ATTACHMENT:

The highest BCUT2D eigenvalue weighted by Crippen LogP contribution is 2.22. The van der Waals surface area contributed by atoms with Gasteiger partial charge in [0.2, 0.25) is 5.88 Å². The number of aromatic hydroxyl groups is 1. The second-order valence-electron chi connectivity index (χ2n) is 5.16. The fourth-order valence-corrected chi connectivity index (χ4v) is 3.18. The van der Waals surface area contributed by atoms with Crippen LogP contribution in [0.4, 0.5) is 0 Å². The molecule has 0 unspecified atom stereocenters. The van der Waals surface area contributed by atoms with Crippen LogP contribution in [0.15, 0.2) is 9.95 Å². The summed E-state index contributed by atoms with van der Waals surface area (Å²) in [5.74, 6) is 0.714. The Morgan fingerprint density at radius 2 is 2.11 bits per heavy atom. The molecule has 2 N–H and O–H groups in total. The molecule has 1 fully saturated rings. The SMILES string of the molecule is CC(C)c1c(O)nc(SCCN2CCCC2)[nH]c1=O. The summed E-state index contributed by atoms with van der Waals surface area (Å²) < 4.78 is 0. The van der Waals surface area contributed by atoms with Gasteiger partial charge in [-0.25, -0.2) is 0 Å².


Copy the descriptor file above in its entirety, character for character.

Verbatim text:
The highest BCUT2D eigenvalue weighted by Crippen LogP contribution is 2.22. The van der Waals surface area contributed by atoms with Gasteiger partial charge in [0.2, 0.25) is 5.88 Å². The number of aromatic hydroxyl groups is 1. The second-order valence-electron chi connectivity index (χ2n) is 5.16. The fourth-order valence-corrected chi connectivity index (χ4v) is 3.18. The van der Waals surface area contributed by atoms with Crippen LogP contribution in [0.4, 0.5) is 0 Å². The molecule has 0 unspecified atom stereocenters. The van der Waals surface area contributed by atoms with Crippen LogP contribution in [0.15, 0.2) is 9.95 Å². The summed E-state index contributed by atoms with van der Waals surface area (Å²) in [5.74, 6) is 0.714. The Morgan fingerprint density at radius 2 is 2.11 bits per heavy atom. The molecule has 2 N–H and O–H groups in total. The molecule has 1 fully saturated rings. The SMILES string of the molecule is CC(C)c1c(O)nc(SCCN2CCCC2)[nH]c1=O. The summed E-state index contributed by atoms with van der Waals surface area (Å²) < 4.78 is 0. The van der Waals surface area contributed by atoms with Gasteiger partial charge in [-0.25, -0.2) is 0 Å².